So the engineers backing the 2,000-Watt Society think that the world needs both to use less energy and ensure that three quarters of the reduced amount of energy supplied to homes and businesses is provided by sources other than fossil fuels. Any sensible set of public policies will certainly try to find ways of reducing the total demand for energy in the modern economy as well as minimising the use of non-renewable sources of fuel. However, some societies may decide that the continuation of normal life requires large amounts of continuing energy use. What really matters is not the precise figure for total energy need but rather that we find the best ways of almost completely phasing out the use of fossil fuels.

It is not just about energy use. Global warming gases are also produced by the way we use the world’s lands. In addition to decarbonising energy use, we will also be obliged to reduce the emissions of CO2 from deforestation and agriculture and radically cut the production of the main other greenhouse gases, such as methane and nitrous oxide, from agriculture.

The table below gives approximate figures for the amount of continuous energy use per person in the UK. This table and the others in this article are generated from numbers contained in the compendious Digest of United Kingdom Energy Statistics (‘DUKES’) published by the UK government.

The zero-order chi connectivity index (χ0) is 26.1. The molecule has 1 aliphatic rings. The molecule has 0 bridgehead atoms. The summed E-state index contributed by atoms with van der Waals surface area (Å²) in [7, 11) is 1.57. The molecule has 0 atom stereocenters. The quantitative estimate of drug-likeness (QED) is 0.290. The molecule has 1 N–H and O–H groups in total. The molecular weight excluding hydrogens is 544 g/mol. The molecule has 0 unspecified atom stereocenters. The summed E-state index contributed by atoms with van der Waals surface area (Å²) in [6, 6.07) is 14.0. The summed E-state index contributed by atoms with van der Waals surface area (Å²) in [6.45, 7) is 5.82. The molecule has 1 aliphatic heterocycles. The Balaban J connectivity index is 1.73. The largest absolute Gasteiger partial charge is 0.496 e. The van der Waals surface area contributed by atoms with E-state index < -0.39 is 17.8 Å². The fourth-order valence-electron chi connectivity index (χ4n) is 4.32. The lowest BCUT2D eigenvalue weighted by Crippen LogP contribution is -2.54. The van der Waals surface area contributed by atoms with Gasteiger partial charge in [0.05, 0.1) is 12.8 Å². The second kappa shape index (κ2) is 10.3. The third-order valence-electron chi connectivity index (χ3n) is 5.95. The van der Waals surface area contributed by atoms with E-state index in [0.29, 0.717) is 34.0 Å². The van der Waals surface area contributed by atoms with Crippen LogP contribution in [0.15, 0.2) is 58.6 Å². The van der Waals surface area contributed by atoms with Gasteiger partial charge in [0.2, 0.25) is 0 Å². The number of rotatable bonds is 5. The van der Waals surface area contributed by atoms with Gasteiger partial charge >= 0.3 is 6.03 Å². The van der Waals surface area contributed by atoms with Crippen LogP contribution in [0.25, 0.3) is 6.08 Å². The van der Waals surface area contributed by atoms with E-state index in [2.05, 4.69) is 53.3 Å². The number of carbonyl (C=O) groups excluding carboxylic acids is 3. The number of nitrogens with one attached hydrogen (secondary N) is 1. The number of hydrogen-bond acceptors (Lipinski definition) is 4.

Table 1

Energy source Average continuous use per person (watts)
Electricity 1,900
Gas 1,400
Coal 150
Oil 1,650
TOTAL 5,150 (i.e. 5.15 kilowatts)

Of course, electricity is not itself a fossil fuel, but most power is generated from carbon-based sources, of which the most important are gas and coal. In the UK, almost 80% of coal and about a third of the gas used is employed in power stations to make electricity. I have calculated the amount of other fuels used to make electric power and then allocated these numbers to electricity. It is important to do this because much of my book, Ten Technologies to Save the Planet, deals with alternative, non-carbon, means of generating electric power.